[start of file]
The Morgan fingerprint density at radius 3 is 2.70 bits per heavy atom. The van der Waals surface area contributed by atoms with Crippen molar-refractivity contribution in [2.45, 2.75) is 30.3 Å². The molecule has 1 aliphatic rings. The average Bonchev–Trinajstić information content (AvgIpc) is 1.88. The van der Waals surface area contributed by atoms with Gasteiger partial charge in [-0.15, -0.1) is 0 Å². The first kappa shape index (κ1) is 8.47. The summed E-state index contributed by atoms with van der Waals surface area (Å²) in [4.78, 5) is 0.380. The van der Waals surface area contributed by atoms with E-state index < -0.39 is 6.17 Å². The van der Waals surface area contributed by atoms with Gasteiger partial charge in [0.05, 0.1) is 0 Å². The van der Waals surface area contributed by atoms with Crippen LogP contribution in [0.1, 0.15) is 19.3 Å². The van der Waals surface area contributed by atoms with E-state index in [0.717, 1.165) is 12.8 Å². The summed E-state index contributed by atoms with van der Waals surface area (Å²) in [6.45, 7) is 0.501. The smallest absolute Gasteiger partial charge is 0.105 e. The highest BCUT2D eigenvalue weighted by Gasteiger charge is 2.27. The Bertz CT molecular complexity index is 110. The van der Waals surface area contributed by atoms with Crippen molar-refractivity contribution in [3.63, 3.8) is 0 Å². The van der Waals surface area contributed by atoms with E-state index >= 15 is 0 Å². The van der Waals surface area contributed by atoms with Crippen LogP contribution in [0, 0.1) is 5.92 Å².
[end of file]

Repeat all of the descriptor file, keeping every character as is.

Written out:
The Morgan fingerprint density at radius 3 is 2.70 bits per heavy atom. The van der Waals surface area contributed by atoms with Crippen molar-refractivity contribution in [2.45, 2.75) is 30.3 Å². The molecule has 1 aliphatic rings. The average Bonchev–Trinajstić information content (AvgIpc) is 1.88. The van der Waals surface area contributed by atoms with Gasteiger partial charge in [-0.15, -0.1) is 0 Å². The first kappa shape index (κ1) is 8.47. The summed E-state index contributed by atoms with van der Waals surface area (Å²) in [4.78, 5) is 0.380. The van der Waals surface area contributed by atoms with E-state index < -0.39 is 6.17 Å². The van der Waals surface area contributed by atoms with Gasteiger partial charge in [0.05, 0.1) is 0 Å². The van der Waals surface area contributed by atoms with Crippen LogP contribution in [0.1, 0.15) is 19.3 Å². The van der Waals surface area contributed by atoms with E-state index in [0.717, 1.165) is 12.8 Å². The summed E-state index contributed by atoms with van der Waals surface area (Å²) in [6.45, 7) is 0.501. The smallest absolute Gasteiger partial charge is 0.105 e. The highest BCUT2D eigenvalue weighted by Gasteiger charge is 2.27. The Bertz CT molecular complexity index is 110. The van der Waals surface area contributed by atoms with Crippen molar-refractivity contribution in [3.63, 3.8) is 0 Å². The van der Waals surface area contributed by atoms with E-state index >= 15 is 0 Å². The van der Waals surface area contributed by atoms with Crippen LogP contribution in [0, 0.1) is 5.92 Å².